Having red hair makes your responsibility of wearing sun protection much higher than others’. But all of those different terms, such as UVA and UVB, can be confusing, so here’s some information on what UVA and UVB means, and why it’s crucial for everyone, especially redheads, to wear SPF that protects you from both.
Sunlight is made up of two types of harmful rays: ultraviolet A (UVA) is long wave, and ultraviolet B (UVB) is short wave. When your skin is exposed to sunlight, both types of ‘waves’ or rays penetrate your skin and contribute to permanent skin aging, damage and potentially skin cancer.
What are UVA rays?
UVA rays account for up to 95% of the total UV radiation that hits Earth, and have a wavelength of 320-400 nm. This is considered a long wavelength, penetrating your skin extremely deeply in skin cells called keratinocytes in the basal layer of the epidermis, where most skin cancers occur.
UVA is the dominant tanning (or in most redheads’ cases, freckle-forming and burning) ray and is the primary ray used in tanning booths, which can be up to 12 times stronger than the sun.
Although UVA rays penetrate deeply, they are less intense than UVB rays, but they are 30-50 times more common than UVB, present during all daylight hours whether summer or winter, and can penetrate clouds and glass.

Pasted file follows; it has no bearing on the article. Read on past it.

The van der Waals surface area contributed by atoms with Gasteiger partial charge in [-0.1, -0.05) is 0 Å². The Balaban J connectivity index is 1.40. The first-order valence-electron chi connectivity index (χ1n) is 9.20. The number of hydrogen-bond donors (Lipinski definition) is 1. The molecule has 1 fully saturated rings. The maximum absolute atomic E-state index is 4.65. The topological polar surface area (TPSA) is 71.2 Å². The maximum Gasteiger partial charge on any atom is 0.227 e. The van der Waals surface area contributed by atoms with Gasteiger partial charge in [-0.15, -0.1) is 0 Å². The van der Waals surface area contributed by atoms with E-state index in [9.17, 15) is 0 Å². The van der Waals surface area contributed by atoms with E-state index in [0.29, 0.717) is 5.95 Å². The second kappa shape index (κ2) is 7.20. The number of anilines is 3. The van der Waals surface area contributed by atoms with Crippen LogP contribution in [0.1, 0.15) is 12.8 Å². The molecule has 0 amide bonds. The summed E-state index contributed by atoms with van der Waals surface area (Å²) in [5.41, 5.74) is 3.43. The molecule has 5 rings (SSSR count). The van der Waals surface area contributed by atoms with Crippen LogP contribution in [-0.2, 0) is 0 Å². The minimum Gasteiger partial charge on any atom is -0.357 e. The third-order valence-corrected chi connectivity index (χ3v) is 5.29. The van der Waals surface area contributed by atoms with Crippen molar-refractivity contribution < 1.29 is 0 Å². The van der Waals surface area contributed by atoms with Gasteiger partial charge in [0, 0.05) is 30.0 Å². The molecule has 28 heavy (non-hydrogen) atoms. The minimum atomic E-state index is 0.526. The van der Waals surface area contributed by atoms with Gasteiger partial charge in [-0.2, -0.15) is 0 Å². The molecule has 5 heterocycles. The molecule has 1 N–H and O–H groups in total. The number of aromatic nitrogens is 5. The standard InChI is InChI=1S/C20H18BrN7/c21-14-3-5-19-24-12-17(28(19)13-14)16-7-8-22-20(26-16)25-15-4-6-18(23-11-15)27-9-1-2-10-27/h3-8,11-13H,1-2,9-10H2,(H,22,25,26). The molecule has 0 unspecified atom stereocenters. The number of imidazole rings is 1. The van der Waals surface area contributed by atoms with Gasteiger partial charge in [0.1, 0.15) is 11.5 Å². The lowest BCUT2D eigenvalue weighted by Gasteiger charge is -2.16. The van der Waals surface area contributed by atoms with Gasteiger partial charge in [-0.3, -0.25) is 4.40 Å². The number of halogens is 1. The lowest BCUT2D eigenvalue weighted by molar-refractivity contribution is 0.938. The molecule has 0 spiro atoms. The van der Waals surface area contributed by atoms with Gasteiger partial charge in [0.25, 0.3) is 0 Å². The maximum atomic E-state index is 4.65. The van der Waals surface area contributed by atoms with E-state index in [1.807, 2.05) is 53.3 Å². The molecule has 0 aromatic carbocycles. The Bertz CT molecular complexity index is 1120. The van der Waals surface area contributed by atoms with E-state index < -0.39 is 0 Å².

What are UVB rays?
UVB rays account for (most of) the remaining 5% of UV radiation and have a wavelength of 290-320nm. The shorter wavelength means that it is most damaging to the epidermal and superficial layers that are close to the skin’s surface, making it the main cause of skin reddening and sunburn. UVB also contributes to tanning, if you’re that way inclined.
Unlike UVA rays, UVB rays do not significantly penetrate glass/clouds, and the intensity varies according to location and time of day and year. Also, they’re especially dangerous at high altitudes and on reflective surfaces such as snow or ice, bouncing up to 80% of the rays back so that they hit the skin twice!
The moral of the story? Always make sure you wear some form of sun protection if you plan to spend time outdoors. Whether cloudy, sunny, snowy, or behind a window, now you know the importance of wearing SPF, and making sure that your sunscreen provides protection from both UVA and UVB rays.